Posts Tagged With: Farm

OGRAIN Field Events

It seems as though we went straight from winter to summer here in Illinois! As soon as the last of the April snows melted, it warmed up in a hurry. Never thought I’d be typing “April” and “snow” in the same sentence, but stranger things have happened I guess.

As we wrap up with plant ’18, we’re full speed ahead. Looking forward to seeing how this year’s crop is shaping up and of course we’re excited for summer field days. Speaking of field days, here are some hosted by OGRAIN:

  • July 12Small Grains, Modest Grains: A Pragmatic Approach to Profitability and Sustainability
    • Hughes Farms, 4031 S. US Why 51, Janesville, WI. 53546
    • 8:30am-3:30pm

This field day will highlight the diversity and innovations at the Hughes Farm in Janesville. Farming over 5000 acres in a parallel operation consisting of both conventional and organic practices, the Hughes have succeeded in developing diverse rotations and markets. This field day, in partnership with Practical Farms of Iowa, MOSES, and the Organic Seed Alliance will discuss and showcase cover crops for green manures, weed control, soil erosion reduction, and water quality improvements; tips for trailing varieties for performance under organic management; and basics of transition to organic certification.  If you’re in the business of oats, barley, wheat, rye, and triticale, you may benefit from the buyers and sellers lunch. Attendees will have the opportunity to discuss contracting, grain quality specifications, pricing and other important small grain information. RSVP to Debra Boekholder debra@practicalfarmers.org by June 18.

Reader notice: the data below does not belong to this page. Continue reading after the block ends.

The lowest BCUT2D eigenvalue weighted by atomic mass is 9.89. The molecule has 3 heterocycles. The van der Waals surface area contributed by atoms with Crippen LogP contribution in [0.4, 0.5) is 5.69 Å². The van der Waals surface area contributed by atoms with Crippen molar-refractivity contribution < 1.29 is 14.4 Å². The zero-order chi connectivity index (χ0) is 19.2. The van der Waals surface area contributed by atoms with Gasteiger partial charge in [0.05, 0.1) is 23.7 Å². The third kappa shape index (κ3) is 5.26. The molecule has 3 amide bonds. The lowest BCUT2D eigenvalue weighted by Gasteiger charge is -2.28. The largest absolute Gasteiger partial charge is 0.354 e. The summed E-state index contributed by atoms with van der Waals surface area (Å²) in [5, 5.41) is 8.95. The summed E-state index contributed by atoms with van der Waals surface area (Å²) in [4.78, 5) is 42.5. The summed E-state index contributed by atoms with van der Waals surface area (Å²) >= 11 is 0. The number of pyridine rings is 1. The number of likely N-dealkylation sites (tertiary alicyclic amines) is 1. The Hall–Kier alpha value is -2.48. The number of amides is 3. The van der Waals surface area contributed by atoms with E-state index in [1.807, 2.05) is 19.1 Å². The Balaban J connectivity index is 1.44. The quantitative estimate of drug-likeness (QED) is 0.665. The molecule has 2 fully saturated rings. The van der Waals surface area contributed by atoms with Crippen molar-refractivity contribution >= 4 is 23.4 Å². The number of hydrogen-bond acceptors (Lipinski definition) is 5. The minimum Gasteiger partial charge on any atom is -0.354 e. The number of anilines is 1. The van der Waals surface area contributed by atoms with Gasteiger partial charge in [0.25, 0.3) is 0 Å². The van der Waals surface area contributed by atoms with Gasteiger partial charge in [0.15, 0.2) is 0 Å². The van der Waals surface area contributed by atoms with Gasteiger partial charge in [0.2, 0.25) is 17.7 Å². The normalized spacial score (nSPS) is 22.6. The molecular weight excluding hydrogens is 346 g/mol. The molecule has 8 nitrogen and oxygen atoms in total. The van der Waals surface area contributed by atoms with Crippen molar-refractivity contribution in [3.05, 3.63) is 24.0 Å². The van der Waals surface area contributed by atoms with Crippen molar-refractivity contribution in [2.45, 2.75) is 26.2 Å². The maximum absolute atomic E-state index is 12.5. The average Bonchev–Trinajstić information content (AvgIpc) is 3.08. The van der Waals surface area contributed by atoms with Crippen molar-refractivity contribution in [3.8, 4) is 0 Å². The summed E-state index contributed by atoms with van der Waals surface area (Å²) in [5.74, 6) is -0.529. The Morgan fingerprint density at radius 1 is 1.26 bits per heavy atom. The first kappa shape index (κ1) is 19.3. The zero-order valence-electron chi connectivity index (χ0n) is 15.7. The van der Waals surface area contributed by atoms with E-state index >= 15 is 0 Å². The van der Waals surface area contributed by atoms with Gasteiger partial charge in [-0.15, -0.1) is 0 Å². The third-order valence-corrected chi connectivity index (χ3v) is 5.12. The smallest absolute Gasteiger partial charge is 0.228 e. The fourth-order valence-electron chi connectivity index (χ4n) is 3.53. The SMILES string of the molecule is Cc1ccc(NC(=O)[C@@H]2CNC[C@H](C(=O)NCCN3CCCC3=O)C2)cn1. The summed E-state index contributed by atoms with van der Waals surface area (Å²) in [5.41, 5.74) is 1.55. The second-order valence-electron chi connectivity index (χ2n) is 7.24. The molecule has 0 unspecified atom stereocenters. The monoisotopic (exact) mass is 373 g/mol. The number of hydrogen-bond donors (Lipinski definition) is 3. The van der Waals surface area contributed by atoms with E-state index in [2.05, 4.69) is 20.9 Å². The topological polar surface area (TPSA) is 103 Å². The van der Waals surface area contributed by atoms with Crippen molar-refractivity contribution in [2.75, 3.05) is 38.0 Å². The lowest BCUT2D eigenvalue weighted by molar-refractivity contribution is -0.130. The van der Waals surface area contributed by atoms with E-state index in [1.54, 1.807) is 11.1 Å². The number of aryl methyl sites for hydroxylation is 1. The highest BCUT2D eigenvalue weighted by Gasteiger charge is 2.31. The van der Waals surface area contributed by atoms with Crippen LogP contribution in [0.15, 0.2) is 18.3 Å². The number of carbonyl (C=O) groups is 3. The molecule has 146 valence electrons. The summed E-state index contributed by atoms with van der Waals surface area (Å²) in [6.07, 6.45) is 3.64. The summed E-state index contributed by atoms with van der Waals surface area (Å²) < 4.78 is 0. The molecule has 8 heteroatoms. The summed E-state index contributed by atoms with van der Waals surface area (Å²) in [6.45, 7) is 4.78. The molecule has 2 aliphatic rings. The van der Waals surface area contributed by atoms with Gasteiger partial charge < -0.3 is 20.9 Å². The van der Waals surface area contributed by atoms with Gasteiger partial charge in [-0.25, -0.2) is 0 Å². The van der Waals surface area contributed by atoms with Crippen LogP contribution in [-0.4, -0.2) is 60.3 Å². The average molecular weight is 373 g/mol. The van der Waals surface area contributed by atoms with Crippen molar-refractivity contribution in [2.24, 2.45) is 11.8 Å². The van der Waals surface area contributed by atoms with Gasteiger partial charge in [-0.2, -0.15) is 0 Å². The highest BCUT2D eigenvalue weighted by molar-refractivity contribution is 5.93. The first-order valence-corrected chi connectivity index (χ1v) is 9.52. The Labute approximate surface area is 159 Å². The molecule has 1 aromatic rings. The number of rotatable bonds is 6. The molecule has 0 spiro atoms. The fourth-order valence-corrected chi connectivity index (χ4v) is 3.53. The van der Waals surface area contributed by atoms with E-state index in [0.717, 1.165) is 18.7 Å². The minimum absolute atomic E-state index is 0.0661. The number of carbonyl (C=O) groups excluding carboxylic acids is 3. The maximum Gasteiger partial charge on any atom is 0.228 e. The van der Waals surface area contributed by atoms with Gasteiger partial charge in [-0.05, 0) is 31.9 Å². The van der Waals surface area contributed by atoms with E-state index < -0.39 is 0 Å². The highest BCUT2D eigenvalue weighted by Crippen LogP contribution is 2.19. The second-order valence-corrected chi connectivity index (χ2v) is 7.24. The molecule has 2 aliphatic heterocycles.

• July 16Mechanical Weed Management Field Clinic
    • University of Wisconsin Arlington Agricultural Research Station, N695 Hopkins Rd., Arlington, WI. 53911
    • 10:00am-3:00pm

This field-based summer clinic, hosted by the UW Arlington Research Station, will demonstrate several weed management tools, including tine-weeders, rotary hoes, row cultivators, and roller/crimping equipment. They will be late-planting corn and soybeans, allowing them to take the equipment in the field and demonstrate set-up and field operations. Experts will be on-hand to discuss best weed management strategies for different crop stages and field conditions. To register of a meal, please RSVP to Jody Padgham padgham@wisc.edu by July 11.

  • July 31 – Integrating Cereal Grains into an Organic Dairy Rotation
    • Wilson Family Dairy Farm, Cuba City, WI. 53807
    • 9:00am-2:30pm